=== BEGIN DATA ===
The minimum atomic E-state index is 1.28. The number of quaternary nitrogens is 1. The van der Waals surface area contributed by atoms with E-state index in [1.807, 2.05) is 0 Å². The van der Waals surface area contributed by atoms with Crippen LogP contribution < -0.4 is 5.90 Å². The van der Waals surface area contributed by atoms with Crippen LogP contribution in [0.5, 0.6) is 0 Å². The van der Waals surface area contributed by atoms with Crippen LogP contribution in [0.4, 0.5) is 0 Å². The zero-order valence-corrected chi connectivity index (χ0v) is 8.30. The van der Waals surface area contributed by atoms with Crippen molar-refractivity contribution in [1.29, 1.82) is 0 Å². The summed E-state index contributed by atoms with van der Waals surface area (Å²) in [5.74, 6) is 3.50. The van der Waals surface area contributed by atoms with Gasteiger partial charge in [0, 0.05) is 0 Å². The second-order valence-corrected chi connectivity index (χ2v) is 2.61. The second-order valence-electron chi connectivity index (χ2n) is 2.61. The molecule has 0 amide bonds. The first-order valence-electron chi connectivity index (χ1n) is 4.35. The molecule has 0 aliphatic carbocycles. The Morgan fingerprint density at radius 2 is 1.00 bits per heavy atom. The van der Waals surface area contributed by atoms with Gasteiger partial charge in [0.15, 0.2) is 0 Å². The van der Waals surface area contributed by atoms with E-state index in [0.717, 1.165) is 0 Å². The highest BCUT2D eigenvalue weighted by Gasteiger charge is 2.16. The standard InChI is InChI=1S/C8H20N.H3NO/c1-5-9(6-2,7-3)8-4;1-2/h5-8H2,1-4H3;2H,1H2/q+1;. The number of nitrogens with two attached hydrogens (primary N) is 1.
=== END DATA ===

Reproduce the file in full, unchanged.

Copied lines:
The minimum atomic E-state index is 1.28. The number of quaternary nitrogens is 1. The van der Waals surface area contributed by atoms with E-state index in [1.807, 2.05) is 0 Å². The van der Waals surface area contributed by atoms with Crippen LogP contribution < -0.4 is 5.90 Å². The van der Waals surface area contributed by atoms with Crippen LogP contribution in [0.5, 0.6) is 0 Å². The van der Waals surface area contributed by atoms with Crippen LogP contribution in [0.4, 0.5) is 0 Å². The zero-order valence-corrected chi connectivity index (χ0v) is 8.30. The van der Waals surface area contributed by atoms with Crippen molar-refractivity contribution in [1.29, 1.82) is 0 Å². The summed E-state index contributed by atoms with van der Waals surface area (Å²) in [5.74, 6) is 3.50. The van der Waals surface area contributed by atoms with Gasteiger partial charge in [0, 0.05) is 0 Å². The second-order valence-corrected chi connectivity index (χ2v) is 2.61. The second-order valence-electron chi connectivity index (χ2n) is 2.61. The molecule has 0 amide bonds. The first-order valence-electron chi connectivity index (χ1n) is 4.35. The molecule has 0 aliphatic carbocycles. The Morgan fingerprint density at radius 2 is 1.00 bits per heavy atom. The van der Waals surface area contributed by atoms with Gasteiger partial charge in [0.15, 0.2) is 0 Å². The van der Waals surface area contributed by atoms with E-state index in [0.717, 1.165) is 0 Å². The highest BCUT2D eigenvalue weighted by Gasteiger charge is 2.16. The standard InChI is InChI=1S/C8H20N.H3NO/c1-5-9(6-2,7-3)8-4;1-2/h5-8H2,1-4H3;2H,1H2/q+1;. The number of nitrogens with two attached hydrogens (primary N) is 1.